Butler County Engineer Greg Wilkens’ office is constructing four new roundabouts this year and he said two of them, totaling $3.9 million, won’t require any local money, which leaves funds for more roadwork.
The largest is $2.4 million to install a new roundabout at Wayne Madison and Trenton roads at the outskirts of Trenton. The engineer’s office, the city, the state and federal funds were supposed to back the project. Federal and Ohio Public Works Commission money will fully fund the project. The local share was originally $519,662 each for the county and Trenton.
“The roundabout came in small enough that the local share is going to be zero on both counts,” Wilkens said. “Because we ended up getting federal funds matched by OPWC funding, and one offset the other as a match. We like it that way.”
Wilkens said the cost of the project was high because they needed to navigate around the CSX Railroad tracks at that intersection.
“You put a train in there and 500 feet can back traffic up, and if it backs into the roundabout then the roundabout becomes non-functional,” Wilkens said. “We had to design around that, we had to put a warning signal up to keep people from entering the roundabout and circle around and jam it up. So it’s a little more complex than our normal roundabout.”
Wilkens said roundabout projects usually take four or five months to build but since they cannot completely shut down the intersection, construction will likely stretch into next year.
Trenton Treasurer Mike Engel said it was great news the city doesn’t have to pay a local match and even better news the dangerous intersection will be fixed. He said people speed around turning drivers as if there were turn lanes when there aren’t which is dangerous. Trains also cause traffic jams in all directions.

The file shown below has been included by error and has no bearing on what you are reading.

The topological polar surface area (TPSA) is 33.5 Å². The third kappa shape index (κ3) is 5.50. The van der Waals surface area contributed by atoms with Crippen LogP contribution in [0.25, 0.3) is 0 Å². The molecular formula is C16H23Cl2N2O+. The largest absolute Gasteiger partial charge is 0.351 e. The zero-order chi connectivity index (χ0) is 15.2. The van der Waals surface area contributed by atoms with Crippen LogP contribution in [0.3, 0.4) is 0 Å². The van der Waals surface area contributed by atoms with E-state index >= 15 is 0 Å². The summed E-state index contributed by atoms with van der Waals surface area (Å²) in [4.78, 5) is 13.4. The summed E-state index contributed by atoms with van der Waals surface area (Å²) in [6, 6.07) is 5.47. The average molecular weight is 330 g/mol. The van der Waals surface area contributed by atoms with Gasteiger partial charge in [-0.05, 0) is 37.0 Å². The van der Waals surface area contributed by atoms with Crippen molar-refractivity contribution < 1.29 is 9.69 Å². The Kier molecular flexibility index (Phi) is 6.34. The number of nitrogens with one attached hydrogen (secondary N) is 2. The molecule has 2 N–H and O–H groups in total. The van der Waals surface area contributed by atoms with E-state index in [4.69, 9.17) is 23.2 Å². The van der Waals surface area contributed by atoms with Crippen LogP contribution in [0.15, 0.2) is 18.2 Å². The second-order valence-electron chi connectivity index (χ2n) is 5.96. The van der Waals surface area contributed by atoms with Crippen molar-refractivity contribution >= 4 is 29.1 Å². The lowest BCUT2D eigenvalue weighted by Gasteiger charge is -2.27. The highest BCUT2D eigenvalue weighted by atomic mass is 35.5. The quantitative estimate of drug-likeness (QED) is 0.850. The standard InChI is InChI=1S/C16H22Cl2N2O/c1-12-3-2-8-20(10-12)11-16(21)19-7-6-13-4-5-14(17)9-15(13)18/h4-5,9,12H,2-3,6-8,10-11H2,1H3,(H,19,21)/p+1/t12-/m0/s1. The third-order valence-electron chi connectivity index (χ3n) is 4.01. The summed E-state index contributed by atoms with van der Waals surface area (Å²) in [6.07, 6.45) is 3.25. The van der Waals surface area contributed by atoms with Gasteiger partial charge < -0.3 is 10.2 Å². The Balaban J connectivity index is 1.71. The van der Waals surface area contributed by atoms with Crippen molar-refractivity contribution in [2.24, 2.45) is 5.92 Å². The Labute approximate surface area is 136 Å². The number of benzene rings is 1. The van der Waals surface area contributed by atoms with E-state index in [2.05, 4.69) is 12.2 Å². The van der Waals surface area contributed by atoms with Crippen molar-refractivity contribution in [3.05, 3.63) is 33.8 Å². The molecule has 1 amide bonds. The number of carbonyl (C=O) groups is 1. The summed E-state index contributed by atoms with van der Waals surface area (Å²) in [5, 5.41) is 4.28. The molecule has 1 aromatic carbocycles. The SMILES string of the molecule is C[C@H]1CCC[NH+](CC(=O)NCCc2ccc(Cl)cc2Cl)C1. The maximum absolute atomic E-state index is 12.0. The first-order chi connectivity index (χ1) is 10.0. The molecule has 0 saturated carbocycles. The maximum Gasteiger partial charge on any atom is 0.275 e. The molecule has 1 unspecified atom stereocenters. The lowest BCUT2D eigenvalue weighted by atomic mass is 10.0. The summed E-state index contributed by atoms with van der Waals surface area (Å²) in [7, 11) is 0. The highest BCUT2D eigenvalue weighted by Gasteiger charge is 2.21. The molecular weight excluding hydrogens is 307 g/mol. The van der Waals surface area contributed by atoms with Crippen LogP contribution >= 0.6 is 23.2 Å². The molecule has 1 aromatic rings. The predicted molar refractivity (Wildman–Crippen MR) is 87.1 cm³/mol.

“It’s just a mess...,” Engel said. “We’re really looking forward to that roundabout, I think it’s going to help a lot.”
Wilkens said another major roundabout project is at Butler Warren and West Chester roads, the total $1.49-million improvement will be paid with state and federal money. The estimate was $1.7 million. Wilkens said it was a “pleasant surprise” no local match was necessary, but cautioned the projects aren’t exactly free.
“The taxpayers are still paying for it, just not locally,” Wilkens said. “We’re all paying for it.”
There is another Butler Warren Road roundabout project at Barret Road, also in West Chester Township. This one is a joint project with the city of Mason. The price came in at $1.67 million, federal funding covered 80% at $1.3 million and the county and Mason each will pay $166,900.
“Folks on the eastern side of the township know Butler Warren can be a bit of a bear to travel on and hopefully these two roundabouts will make it safer and quicker to get around,” West Chester Trustee Ann Becker said previously.
The final roundabout is in Liberty Township at Millikin and LeSourdsville roads. The estimate is $934,000 and OPWC would pay $737,860 and the county $196,140. The early price tag was estimated at $1.25 million but they have reduced it.
Wilkens said his sense is contractors will sharpen their pencils this year and all the projects will can be built with less local cash, “it saves money to build other projects,” he said.
“Anytime we can get subsidies or grants without match is few and far between but Greg Wilkens has done a great job doing it more than once,” County Commissioner Don Dixon said. “That’s great for the taxpayers and Butler County.”
The projects join other major roundabout projects planned or underway at notable intersections. The Ohio Department of Transportation announced this week that it awarded $2.3 million for the construction of a single-lane roundabout at Ohio 122 and Elk Creek Road in Butler County. The project, still in the design phase, is slated to begin in 2024 and tentatively be completed by the fall of 2025, according to ODOT officials.
Another major roundabout in Butler County is located at Jacksonburg Road and Ohio 73, the site of several serious crashes. ODOT said construction is well underway, but contractors are on a winter break.
Wilkens said they have experienced a 60% reduction in overall accidents, an 80% reduction in injury accidents and a 100% drop in fatalities compared to 40%, 75% and 90% respectively nationwide.
“That’s the sole reason for putting them in,” Wilkens said. “It isn’t because they are a fad or something, they work.”
This story was originally published by Journal-News, a media partner of WCPO 9.